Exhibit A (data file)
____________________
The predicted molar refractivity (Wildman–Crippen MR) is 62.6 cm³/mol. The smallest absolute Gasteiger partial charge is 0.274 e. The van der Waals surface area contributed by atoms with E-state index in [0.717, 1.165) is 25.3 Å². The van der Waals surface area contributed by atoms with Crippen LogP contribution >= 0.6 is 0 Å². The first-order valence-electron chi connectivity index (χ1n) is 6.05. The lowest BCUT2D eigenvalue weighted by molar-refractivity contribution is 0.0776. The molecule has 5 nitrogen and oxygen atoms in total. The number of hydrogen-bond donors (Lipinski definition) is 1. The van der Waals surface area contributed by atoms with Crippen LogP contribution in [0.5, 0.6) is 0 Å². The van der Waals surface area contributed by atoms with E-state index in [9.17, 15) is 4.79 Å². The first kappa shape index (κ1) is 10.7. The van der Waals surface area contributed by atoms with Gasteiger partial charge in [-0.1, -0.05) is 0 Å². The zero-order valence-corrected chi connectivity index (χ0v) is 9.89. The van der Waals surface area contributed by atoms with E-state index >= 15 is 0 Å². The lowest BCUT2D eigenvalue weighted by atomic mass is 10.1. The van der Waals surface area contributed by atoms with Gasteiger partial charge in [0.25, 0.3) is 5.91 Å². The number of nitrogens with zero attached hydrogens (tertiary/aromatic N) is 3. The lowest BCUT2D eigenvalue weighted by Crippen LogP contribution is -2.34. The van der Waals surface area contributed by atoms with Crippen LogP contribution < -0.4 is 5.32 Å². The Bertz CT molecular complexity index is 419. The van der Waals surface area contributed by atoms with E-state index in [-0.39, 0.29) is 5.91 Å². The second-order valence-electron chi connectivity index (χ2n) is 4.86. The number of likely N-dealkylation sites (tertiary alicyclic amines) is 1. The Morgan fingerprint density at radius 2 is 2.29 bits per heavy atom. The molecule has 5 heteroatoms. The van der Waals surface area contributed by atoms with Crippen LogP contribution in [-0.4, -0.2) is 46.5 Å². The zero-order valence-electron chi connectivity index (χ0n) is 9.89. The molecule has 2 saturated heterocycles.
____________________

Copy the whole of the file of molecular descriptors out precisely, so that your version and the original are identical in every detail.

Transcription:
The predicted molar refractivity (Wildman–Crippen MR) is 62.6 cm³/mol. The smallest absolute Gasteiger partial charge is 0.274 e. The van der Waals surface area contributed by atoms with E-state index in [0.717, 1.165) is 25.3 Å². The van der Waals surface area contributed by atoms with Crippen LogP contribution >= 0.6 is 0 Å². The first-order valence-electron chi connectivity index (χ1n) is 6.05. The lowest BCUT2D eigenvalue weighted by molar-refractivity contribution is 0.0776. The molecule has 5 nitrogen and oxygen atoms in total. The number of hydrogen-bond donors (Lipinski definition) is 1. The van der Waals surface area contributed by atoms with Crippen LogP contribution in [0.5, 0.6) is 0 Å². The van der Waals surface area contributed by atoms with E-state index in [9.17, 15) is 4.79 Å². The first kappa shape index (κ1) is 10.7. The van der Waals surface area contributed by atoms with Gasteiger partial charge in [-0.1, -0.05) is 0 Å². The zero-order valence-corrected chi connectivity index (χ0v) is 9.89. The van der Waals surface area contributed by atoms with E-state index >= 15 is 0 Å². The lowest BCUT2D eigenvalue weighted by atomic mass is 10.1. The van der Waals surface area contributed by atoms with Gasteiger partial charge in [0.25, 0.3) is 5.91 Å². The number of nitrogens with zero attached hydrogens (tertiary/aromatic N) is 3. The lowest BCUT2D eigenvalue weighted by Crippen LogP contribution is -2.34. The van der Waals surface area contributed by atoms with Crippen LogP contribution < -0.4 is 5.32 Å². The Bertz CT molecular complexity index is 419. The van der Waals surface area contributed by atoms with E-state index in [-0.39, 0.29) is 5.91 Å². The second-order valence-electron chi connectivity index (χ2n) is 4.86. The number of likely N-dealkylation sites (tertiary alicyclic amines) is 1. The Morgan fingerprint density at radius 2 is 2.29 bits per heavy atom. The molecule has 5 heteroatoms. The van der Waals surface area contributed by atoms with Crippen LogP contribution in [-0.4, -0.2) is 46.5 Å². The zero-order valence-electron chi connectivity index (χ0n) is 9.89. The molecule has 2 saturated heterocycles.